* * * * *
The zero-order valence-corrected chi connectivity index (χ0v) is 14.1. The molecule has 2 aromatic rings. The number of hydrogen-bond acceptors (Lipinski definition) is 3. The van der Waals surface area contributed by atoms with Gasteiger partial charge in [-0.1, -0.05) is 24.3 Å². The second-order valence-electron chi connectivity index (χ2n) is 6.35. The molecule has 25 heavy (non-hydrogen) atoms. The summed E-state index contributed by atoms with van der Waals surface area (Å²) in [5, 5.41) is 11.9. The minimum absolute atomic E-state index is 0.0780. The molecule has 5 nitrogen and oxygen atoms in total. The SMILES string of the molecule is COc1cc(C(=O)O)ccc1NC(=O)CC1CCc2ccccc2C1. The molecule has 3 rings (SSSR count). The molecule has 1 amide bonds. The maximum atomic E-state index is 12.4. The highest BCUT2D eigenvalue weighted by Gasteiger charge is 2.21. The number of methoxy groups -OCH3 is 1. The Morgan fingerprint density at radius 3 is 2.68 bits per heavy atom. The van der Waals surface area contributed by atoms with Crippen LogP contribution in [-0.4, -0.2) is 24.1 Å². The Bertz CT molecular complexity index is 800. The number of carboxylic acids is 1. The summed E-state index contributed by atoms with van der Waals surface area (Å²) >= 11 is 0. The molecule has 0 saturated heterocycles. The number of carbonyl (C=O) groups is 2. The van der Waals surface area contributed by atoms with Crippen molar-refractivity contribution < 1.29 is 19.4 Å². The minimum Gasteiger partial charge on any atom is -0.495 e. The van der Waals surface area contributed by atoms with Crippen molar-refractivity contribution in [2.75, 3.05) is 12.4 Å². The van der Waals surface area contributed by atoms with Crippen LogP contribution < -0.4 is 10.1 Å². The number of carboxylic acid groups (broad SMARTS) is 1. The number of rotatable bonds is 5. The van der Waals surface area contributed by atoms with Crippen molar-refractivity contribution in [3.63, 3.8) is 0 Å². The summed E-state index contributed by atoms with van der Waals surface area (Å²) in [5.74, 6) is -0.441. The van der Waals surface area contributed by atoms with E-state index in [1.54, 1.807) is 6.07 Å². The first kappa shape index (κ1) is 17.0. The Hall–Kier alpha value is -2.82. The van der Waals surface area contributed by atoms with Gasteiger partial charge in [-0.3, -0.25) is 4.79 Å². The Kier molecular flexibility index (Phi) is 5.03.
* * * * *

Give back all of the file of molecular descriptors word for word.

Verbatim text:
The zero-order valence-corrected chi connectivity index (χ0v) is 14.1. The molecule has 2 aromatic rings. The number of hydrogen-bond acceptors (Lipinski definition) is 3. The van der Waals surface area contributed by atoms with Gasteiger partial charge in [-0.1, -0.05) is 24.3 Å². The second-order valence-electron chi connectivity index (χ2n) is 6.35. The molecule has 25 heavy (non-hydrogen) atoms. The summed E-state index contributed by atoms with van der Waals surface area (Å²) in [5, 5.41) is 11.9. The minimum absolute atomic E-state index is 0.0780. The molecule has 5 nitrogen and oxygen atoms in total. The SMILES string of the molecule is COc1cc(C(=O)O)ccc1NC(=O)CC1CCc2ccccc2C1. The molecule has 3 rings (SSSR count). The molecule has 1 amide bonds. The maximum atomic E-state index is 12.4. The highest BCUT2D eigenvalue weighted by Gasteiger charge is 2.21. The number of methoxy groups -OCH3 is 1. The Morgan fingerprint density at radius 3 is 2.68 bits per heavy atom. The van der Waals surface area contributed by atoms with Crippen LogP contribution in [-0.4, -0.2) is 24.1 Å². The Bertz CT molecular complexity index is 800. The number of carboxylic acids is 1. The summed E-state index contributed by atoms with van der Waals surface area (Å²) >= 11 is 0. The molecule has 0 saturated heterocycles. The number of carbonyl (C=O) groups is 2. The van der Waals surface area contributed by atoms with Crippen molar-refractivity contribution < 1.29 is 19.4 Å². The minimum Gasteiger partial charge on any atom is -0.495 e. The van der Waals surface area contributed by atoms with Crippen molar-refractivity contribution in [2.75, 3.05) is 12.4 Å². The van der Waals surface area contributed by atoms with Crippen LogP contribution < -0.4 is 10.1 Å². The number of carboxylic acid groups (broad SMARTS) is 1. The number of rotatable bonds is 5. The van der Waals surface area contributed by atoms with Crippen molar-refractivity contribution in [3.63, 3.8) is 0 Å². The summed E-state index contributed by atoms with van der Waals surface area (Å²) in [5.74, 6) is -0.441. The van der Waals surface area contributed by atoms with E-state index in [1.54, 1.807) is 6.07 Å². The first kappa shape index (κ1) is 17.0. The Hall–Kier alpha value is -2.82. The van der Waals surface area contributed by atoms with Gasteiger partial charge in [-0.3, -0.25) is 4.79 Å². The Kier molecular flexibility index (Phi) is 5.03.